Question #5022

Suppose f is continuous on all real numbers and f(c) is not equal to zero for some point c in all real numbers. Show that there exists an interval (a, b) containing c such that f is never 0 on this interval

Expert's answer

f(c) is not equal to zero. Let f(c)>0. Then there exists such epsilon>0:

f(c)>epsilon.

As f is continuous function in c, then for each

epsilon1>0 there exists delta>0 such that for each x:

if

abs(c-x)<delta, then abs(f(c)-f(x))<epsilon1.

Let epsilon1 = epsilon /

2. Then there exists delta1 such that:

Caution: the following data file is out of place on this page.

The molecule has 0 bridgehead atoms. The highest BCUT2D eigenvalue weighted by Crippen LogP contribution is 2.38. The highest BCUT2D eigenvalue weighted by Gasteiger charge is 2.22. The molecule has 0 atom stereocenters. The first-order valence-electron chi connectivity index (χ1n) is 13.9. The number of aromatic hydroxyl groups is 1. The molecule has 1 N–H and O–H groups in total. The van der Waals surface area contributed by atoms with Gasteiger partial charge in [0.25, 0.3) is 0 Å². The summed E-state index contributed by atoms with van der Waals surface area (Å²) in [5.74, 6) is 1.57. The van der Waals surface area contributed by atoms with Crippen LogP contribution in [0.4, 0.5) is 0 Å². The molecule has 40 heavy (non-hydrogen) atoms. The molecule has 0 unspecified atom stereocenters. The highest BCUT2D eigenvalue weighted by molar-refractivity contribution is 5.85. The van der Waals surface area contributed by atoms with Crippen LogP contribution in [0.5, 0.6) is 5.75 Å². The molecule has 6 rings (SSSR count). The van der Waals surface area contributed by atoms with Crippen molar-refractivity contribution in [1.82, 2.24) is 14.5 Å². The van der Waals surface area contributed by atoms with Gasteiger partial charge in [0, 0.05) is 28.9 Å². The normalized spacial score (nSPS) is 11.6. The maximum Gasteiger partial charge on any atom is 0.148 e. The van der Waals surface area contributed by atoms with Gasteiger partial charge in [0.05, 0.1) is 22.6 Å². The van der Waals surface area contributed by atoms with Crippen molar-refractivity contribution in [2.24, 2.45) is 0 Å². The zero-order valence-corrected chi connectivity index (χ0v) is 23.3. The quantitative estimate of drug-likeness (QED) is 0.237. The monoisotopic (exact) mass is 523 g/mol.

abs(f(c)-f(x))<epsilon/2 for each x

from (c-delta1, c+delta1). As f(c)>epsilon, then f(x) > epsilon / 2 >

0.

Let a = c-delta1, b = c+delta1, (a,b) contains c. So, we get that for each

x from (a,b), f(x)>0.

The proof is the same for f(c)<0.

f(c)>epsilon.

As f is continuous function in c, then for each

epsilon1>0 there exists delta>0 such that for each x:

if

abs(c-x)<delta, then abs(f(c)-f(x))<epsilon1.

Let epsilon1 = epsilon /

2. Then there exists delta1 such that:

abs(f(c)-f(x))<epsilon/2 for each x

from (c-delta1, c+delta1). As f(c)>epsilon, then f(x) > epsilon / 2 >

0.

Let a = c-delta1, b = c+delta1, (a,b) contains c. So, we get that for each

x from (a,b), f(x)>0.

The proof is the same for f(c)<0.

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